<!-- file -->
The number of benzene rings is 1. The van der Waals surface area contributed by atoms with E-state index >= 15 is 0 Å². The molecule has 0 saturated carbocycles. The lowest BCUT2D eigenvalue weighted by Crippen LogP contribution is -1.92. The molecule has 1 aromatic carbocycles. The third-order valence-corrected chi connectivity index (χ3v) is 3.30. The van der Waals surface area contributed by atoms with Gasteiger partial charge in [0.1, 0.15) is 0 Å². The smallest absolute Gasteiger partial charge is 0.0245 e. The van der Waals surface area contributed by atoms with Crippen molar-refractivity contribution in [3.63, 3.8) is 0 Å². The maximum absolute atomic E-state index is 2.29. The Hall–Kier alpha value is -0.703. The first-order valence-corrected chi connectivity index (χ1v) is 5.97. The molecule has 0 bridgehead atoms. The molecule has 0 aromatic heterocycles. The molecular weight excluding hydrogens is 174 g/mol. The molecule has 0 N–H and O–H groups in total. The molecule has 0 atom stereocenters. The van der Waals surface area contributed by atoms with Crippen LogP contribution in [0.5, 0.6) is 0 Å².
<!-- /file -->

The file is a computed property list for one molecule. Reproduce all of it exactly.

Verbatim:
The number of benzene rings is 1. The van der Waals surface area contributed by atoms with E-state index >= 15 is 0 Å². The molecule has 0 saturated carbocycles. The lowest BCUT2D eigenvalue weighted by Crippen LogP contribution is -1.92. The molecule has 1 aromatic carbocycles. The third-order valence-corrected chi connectivity index (χ3v) is 3.30. The van der Waals surface area contributed by atoms with Gasteiger partial charge in [0.1, 0.15) is 0 Å². The smallest absolute Gasteiger partial charge is 0.0245 e. The van der Waals surface area contributed by atoms with Crippen molar-refractivity contribution in [3.63, 3.8) is 0 Å². The maximum absolute atomic E-state index is 2.29. The Hall–Kier alpha value is -0.703. The first-order valence-corrected chi connectivity index (χ1v) is 5.97. The molecule has 0 bridgehead atoms. The molecule has 0 aromatic heterocycles. The molecular weight excluding hydrogens is 174 g/mol. The molecule has 0 N–H and O–H groups in total. The molecule has 0 atom stereocenters. The van der Waals surface area contributed by atoms with Crippen LogP contribution in [0.5, 0.6) is 0 Å².